For purposes of this Tutorial I will show you how to crop, adjust levels, adjust curves, and adjust the hue and saturation of an image to make it more vibrant.  Cropping will not be necessary in all photos.  The other three steps are present in almost all development that needs to be performed.  I will be walking you through how I took top image below to the final underneath it.

Original

Final After Development

This image didn’t require any cropping.  If you image does use Gimps Crop Tool   to crop out the desired section of your photograph.

Each step in this process I suggest you create what is called a new layer.  Working on a layer other than the main layer gives you the opportunity to ensure you have a place to go back to easily if your adjustments are not what you expected or desired.  Creating a new layer is simple.  In the Layers dialog right click on the ‘Background’ Layer and select Duplicate Layer.

Levels help adjust the intensity of your image.  Open Levels by going to colors | Levels.  There are three adjustments to levels.  They are shadows, highlights, and mid-tones.  They are represented by three arrows, Shadows being the left, mid-tones in the middle and highlights to the right.  By sliding these arrows you are adjusting the intensity of these areas on your photo.

After Levels Adjustment

As you can see after the Levels adjustment we have a bit more intense color in the photo.  We brought out a more vibrant image.

The next step is adjust curves.  Create a new layer as you did for the levels and open the curves dialog by going to Colors | Curves.  Small adjustments in all these steps have a huge impact on your final image.  Depending on the image you are working on determines the amount of adjustment that needs to be made.  The more you experiment with the values in all these steps the more you’ll understand the affect they have on your image.  Before long it will be second nature to hit the values you want spot on the first time.  Remember the whole reason for using layers is if you adjust too much or make a mistake you can easily delete that layer and start fresh without having to hit undo numerous times.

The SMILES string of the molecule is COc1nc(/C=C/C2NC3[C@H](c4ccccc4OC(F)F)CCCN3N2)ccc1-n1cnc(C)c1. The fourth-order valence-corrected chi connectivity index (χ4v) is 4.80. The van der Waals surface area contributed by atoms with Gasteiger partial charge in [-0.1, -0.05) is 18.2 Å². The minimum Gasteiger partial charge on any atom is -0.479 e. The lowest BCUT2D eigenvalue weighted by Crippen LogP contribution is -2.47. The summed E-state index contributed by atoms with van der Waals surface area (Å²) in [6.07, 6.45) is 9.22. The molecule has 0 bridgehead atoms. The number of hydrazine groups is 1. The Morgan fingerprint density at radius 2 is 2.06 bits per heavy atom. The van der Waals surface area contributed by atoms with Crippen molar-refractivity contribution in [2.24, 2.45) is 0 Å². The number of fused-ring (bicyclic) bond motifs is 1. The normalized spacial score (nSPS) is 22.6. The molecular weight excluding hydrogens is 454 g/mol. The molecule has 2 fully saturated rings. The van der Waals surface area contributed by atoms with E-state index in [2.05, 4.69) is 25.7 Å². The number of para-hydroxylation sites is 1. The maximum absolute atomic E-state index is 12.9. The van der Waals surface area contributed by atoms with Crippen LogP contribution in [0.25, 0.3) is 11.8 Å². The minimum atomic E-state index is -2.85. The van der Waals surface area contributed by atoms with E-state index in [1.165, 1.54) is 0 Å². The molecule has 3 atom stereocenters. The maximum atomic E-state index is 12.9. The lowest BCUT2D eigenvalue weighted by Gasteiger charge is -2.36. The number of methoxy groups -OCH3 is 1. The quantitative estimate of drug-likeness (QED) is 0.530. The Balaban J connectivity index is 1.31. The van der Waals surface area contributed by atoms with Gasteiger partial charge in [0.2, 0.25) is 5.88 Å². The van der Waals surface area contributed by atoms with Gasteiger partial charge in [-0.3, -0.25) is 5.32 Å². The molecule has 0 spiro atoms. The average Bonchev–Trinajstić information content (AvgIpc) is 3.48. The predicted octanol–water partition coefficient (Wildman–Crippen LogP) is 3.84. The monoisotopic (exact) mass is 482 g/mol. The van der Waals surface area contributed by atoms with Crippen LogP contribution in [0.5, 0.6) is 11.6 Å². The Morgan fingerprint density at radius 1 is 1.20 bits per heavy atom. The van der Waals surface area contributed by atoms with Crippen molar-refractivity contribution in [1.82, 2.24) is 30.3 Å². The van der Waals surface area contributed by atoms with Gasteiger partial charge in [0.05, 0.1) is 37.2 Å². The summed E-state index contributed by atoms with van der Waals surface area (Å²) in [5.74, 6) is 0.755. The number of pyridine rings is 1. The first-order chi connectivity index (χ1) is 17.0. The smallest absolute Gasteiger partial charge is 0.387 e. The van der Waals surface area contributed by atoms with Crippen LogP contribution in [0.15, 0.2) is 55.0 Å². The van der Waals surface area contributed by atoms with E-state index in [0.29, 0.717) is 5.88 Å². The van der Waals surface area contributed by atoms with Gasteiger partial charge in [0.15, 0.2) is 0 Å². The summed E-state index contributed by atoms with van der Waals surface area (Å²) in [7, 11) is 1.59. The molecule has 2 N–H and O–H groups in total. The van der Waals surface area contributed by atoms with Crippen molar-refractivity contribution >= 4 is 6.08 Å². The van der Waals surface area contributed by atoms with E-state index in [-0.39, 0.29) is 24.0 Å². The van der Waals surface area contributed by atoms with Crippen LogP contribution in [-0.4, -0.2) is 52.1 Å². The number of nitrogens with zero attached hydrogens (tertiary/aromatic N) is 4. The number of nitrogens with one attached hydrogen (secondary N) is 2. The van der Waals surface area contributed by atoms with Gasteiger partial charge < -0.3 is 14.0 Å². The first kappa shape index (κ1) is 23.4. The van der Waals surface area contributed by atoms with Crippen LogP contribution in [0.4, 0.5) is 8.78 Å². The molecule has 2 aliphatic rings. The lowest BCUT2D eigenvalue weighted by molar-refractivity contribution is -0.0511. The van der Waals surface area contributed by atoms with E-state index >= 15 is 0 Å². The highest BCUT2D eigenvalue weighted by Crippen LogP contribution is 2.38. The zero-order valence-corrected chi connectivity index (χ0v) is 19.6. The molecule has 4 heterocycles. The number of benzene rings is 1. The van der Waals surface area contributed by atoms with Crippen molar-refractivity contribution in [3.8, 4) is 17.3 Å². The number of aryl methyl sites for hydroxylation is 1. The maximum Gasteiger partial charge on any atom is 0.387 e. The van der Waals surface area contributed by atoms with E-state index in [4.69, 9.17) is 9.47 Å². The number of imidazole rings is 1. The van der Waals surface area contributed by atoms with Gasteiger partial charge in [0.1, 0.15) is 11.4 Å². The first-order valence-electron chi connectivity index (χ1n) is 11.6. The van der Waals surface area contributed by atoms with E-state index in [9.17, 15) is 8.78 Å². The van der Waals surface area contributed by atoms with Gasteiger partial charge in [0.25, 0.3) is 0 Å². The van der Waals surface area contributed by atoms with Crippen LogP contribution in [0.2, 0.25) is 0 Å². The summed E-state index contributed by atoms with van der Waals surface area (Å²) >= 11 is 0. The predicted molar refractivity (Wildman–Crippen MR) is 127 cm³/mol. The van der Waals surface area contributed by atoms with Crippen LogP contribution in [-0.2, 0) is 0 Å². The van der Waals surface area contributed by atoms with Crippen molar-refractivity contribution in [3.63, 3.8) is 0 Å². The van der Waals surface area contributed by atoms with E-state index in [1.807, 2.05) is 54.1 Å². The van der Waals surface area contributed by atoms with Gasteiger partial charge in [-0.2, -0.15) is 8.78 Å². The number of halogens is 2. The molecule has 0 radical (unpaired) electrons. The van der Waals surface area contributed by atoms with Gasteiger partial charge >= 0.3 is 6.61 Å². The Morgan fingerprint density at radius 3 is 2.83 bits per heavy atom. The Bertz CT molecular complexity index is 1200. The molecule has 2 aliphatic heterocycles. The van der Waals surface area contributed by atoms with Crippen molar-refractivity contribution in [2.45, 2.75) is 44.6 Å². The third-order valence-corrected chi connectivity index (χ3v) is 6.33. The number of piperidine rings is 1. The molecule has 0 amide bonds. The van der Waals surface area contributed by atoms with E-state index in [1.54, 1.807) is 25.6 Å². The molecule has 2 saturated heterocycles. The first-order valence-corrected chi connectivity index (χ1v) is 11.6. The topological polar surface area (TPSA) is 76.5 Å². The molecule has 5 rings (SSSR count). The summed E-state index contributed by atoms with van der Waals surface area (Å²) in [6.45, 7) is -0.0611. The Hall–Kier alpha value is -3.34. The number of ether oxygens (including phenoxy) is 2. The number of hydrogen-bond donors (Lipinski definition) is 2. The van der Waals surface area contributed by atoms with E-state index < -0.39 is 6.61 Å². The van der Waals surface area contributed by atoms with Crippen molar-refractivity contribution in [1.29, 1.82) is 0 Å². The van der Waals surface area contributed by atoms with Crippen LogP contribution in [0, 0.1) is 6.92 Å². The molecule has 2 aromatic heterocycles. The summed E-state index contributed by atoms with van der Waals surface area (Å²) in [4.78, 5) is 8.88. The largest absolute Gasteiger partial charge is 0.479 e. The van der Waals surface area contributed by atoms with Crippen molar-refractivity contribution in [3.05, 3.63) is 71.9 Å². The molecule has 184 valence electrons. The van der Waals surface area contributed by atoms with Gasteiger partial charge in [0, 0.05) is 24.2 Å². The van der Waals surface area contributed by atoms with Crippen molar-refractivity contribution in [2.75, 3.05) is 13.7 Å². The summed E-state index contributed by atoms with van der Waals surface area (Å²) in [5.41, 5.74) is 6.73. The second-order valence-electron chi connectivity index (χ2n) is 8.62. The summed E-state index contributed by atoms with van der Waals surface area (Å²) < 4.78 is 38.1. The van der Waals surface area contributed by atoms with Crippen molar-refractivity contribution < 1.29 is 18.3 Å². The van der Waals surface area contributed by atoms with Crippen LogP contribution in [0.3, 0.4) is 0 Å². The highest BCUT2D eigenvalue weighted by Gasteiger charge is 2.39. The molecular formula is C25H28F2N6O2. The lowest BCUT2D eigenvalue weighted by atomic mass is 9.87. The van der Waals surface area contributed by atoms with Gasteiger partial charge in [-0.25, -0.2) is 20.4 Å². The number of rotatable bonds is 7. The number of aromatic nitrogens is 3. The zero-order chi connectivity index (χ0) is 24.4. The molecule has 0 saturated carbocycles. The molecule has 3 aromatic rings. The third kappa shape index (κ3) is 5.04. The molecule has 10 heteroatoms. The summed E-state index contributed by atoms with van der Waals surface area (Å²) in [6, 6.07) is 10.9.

Curves Used For This Image

As long as preview is selected you can see the effect adjusting the curves has on your photo.  Typically you’ll have a shape similar to the one shown.

After Curve Adjustment

As Seen the curve adjustment just brought us one more step closer to our final image.  The last step in the process is Hue and Saturation.  This last step is difficult and critical, making to large of an adjustment will give your photo a surreal look and feel.  If that is your aim great, I personally prefer to keep it as realistic as possible, so my adjustments here are usually very small.  Create a new duplicate layer and access the Hue-Saturation controls through Colors | Hue-Saturation.  As you can see I only increased the saturation by a small amount.  Experiment and see what effect it has on your photo.

Hue-Saturation

Thus we have completed a basic development to reach our final image.  These steps are guidelines, there is no magic formula I can offer you that will work on all photos.  This process is a place for you to experiment, learn some basics in Gimp and obtain good results.  Don’t stop working on a photo until you have achieved the desired end result, don’t get frustrated or impatient.  I have had photos that take me as little as 20 minutes to develop and others that have taken upwards of 2 hours.  Each photo has it’s own personality and it’s entirely up to you how you want it portrayed.  Don’t stop until you have something you are proud to claim as your work.

Final After Development